The impact analysis results of the three AI-based applications CA, CS and PA imply a process redesign with changes in both the sub-process sequence and the system support. In contrast to the traditional PB investment advisory process, the first customer meeting can be conducted either by a CA or bank advisor. Sub-processes (1), (3) and (4) merge due to automation and efficiency gains from the use of intelligent CS and the communication via CA. An analysis of existing customer data along with a set of noncompliant examples allows to automatically estimate risks and flag fraudulent cases. The self-learning systems are continuously improved through iterative feedback to evaluate unknown cases. AI-based chatbots and voice assistants learn and memorize (2) individual client needs to support (8) goal formulation. As part of the client profiling, CA-collected data is used to assign a client segment and for (5) positioning in the right phase of life. With this, the combination of intelligent CS and CA allows (7) to identify and actively offer suitable cross-/upselling options. Further, the CA asks clients questions about risk tolerance and portfolio restrictions in the combined sub-processes (9) and (11). The recorded information is then interpreted by CS and possible market scenarios are contextualized for an accurate risk analysis. The final consolidated client profile (10) is subsequently used to offer the client an investment solution. Compared to the traditional advisory process, the sub-processes (13), (14) and (16) occur simultaneously due to efficiency gains. Here, PA is used for financial asset selection and allocation. Considering the predicted returns, risks and the client's risk tolerance, self-learning algorithms select the best fitting investments. Further suggestions for improvement made by the customer can be discussed interactively in the subprocess (19) customer approval for the overall solution using intelligent CAs. Once the investor is satisfied with the investment solution, a standardized contract can be drafted. With the conclusion of the contract (20), the consultation ends. Analogous to the traditional PB investment advisory, the following implementation of the agreed contract, i.e. (22), (23) and (24), runs without further customer interaction. In the last process step, maintenance, the forecasting capability of PA can be used for the successive assessment of the compatibility of the solution and market development (25). As proposed by Almahdi and Yang (2017), portfolio profitability is continuously checked, and alternative investment instruments are recommended to either the bank advisor or the client (Figure 5).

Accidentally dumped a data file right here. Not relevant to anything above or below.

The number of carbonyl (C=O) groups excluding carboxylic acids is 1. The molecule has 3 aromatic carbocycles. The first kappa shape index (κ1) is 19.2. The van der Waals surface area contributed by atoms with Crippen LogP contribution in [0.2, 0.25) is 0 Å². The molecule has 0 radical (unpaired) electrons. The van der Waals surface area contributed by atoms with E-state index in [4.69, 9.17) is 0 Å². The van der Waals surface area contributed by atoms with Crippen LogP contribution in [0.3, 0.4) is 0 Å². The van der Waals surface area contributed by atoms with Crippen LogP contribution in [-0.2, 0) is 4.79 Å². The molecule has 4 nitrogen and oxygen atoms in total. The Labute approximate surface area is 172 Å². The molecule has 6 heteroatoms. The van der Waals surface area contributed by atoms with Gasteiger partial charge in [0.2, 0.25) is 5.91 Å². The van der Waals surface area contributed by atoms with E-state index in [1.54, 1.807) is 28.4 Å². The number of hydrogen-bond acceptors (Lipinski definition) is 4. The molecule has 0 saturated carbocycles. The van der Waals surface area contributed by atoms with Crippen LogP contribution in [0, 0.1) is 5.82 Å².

Machine generated contents note: Preface Acknowledgments About the Author I Personalise personal finance! 1 The theory of innovation: from Robo-Advisors to Goal Based Investing and Gamification 1.1 Introduction 1.2 A vibrant FinTech ecosystem 1.3 Some definitions, ladies and gentlemen 1.4 Personalisation is king 1.5 The theory of innovation 1.6 My Robo-Advisor is an iPod 1.7 What incumbents should consider when thinking about FinTech innovation 1.8 Conclusions II Automated long-term investing means robo-technology! 2 Robo-Advisors: neither robots nor advisors 2.1 Introduction 2.2 What is a Robo-Advisor 2.3 Automated digital businesses for underserved markets 2.4 Passive investment management with ETFs 2.5 Algorithms of automated portfolio rebalancing 2.6 Personalised decision-making, individual goals and behaviour 2.7 Single minded businesses 2.8 Principles of tax-loss harvesting 2.9 Conclusions 3 The transformation of the supply-side 3.1 Introduction 3.2 The investment management supply-demand chain 3.3 How intermediaries make money 3.4 Issuers of direct claims (debt owners) 3.5 The institutionalisation of the private banking relationship 3.6 The digital financial advisor 3.7 Asset management is being disintermediated 3.8 ETF providers and the Pirro's victory 3.9 Vertically integrated solutions challenge traditional platforms 3.10 Conclusions 4 Social and technology mega trends shape a new family of taxable investors 4.1 Introduction 4.2 Generational shift (X, Y, Z and HENRYs) 4.3 About transparency, simplicity and trust 4.4 The cognitive era 4.5 Conclusions 5 The industry's dilemma and the future of digital advice 5.1 Introduction 5.2 Wealth management firms: go digital or die! 5.3 Asset management firms: less passive, more active! 5.4 Robo-Platforms: less transactions, more portfolios! 5.5 Digital-Advisors: empowered customisation! 5.6 Robo-Advisors: be human, be virtual, mind retirement! 5.7 Conclusions: clients take centre stage, at last! III Goal Based Investing is the spirit of the industry! 6 The principles of Goal Based Investing: personalise the investment experience 6.1 Introduction 6.2 Foundations of Goal Based Investing 6.3 About personal needs, goals and risks 6.4 Goal Based Investing process 6.5 What changes in portfolio modeling 6.6 Personal values 6.7 Goals elicitation 6.8 Goals priority 6.9 Time horizons 6.10 Risk tolerance 6.11 Reporting goal-centric performance 6.12 Conclusions 7 The investment journey: from model asset allocations to goal-based operational portfolios 7.1 Introduction 7.2 Main traits of Modern Portfolio Theory 7.2.1 Assets diversification and efficient frontier 7.2.2 The Mean-Variance model portfolio 7.2.3 Final remarks about Mean-Variance 7.3 Main traits of Black-Litterman 7.3.1 The equilibrium market portfolio 7.3.2 Embedding professional views 7.3.3 The Black-Litterman's optimal portfolio 7.3.4 Final remarks on Black-Litterman 7.4 Mean-Variance and mental accounts. 7.5 Main traits of Probabilistic Scenario Optimisation 7.5.1 The PSO Process 7.5.2 The investor's risk and return profile 7.5.3 Generation of scenarios and scenario paths 7.5.4 Stochastic simulation of products and portfolios over time 7.5.5 Potential and admissible portfolios: allocation constraints 7.5.6 Adequate portfolios: risk adequacy 7.5.7 Objective function: probability maximisation 7.5.8 Final remarks on PSO 7.5.9 Conclusions 8 Goal Based Investing and Gamification 8.1 Introduction 8.2 Principles of Gamification 8.3 Gamification of wealth management 8.4 The mechanics of games 8.5 Conclusions Concluding remarks Bibliography Index. 041b061a72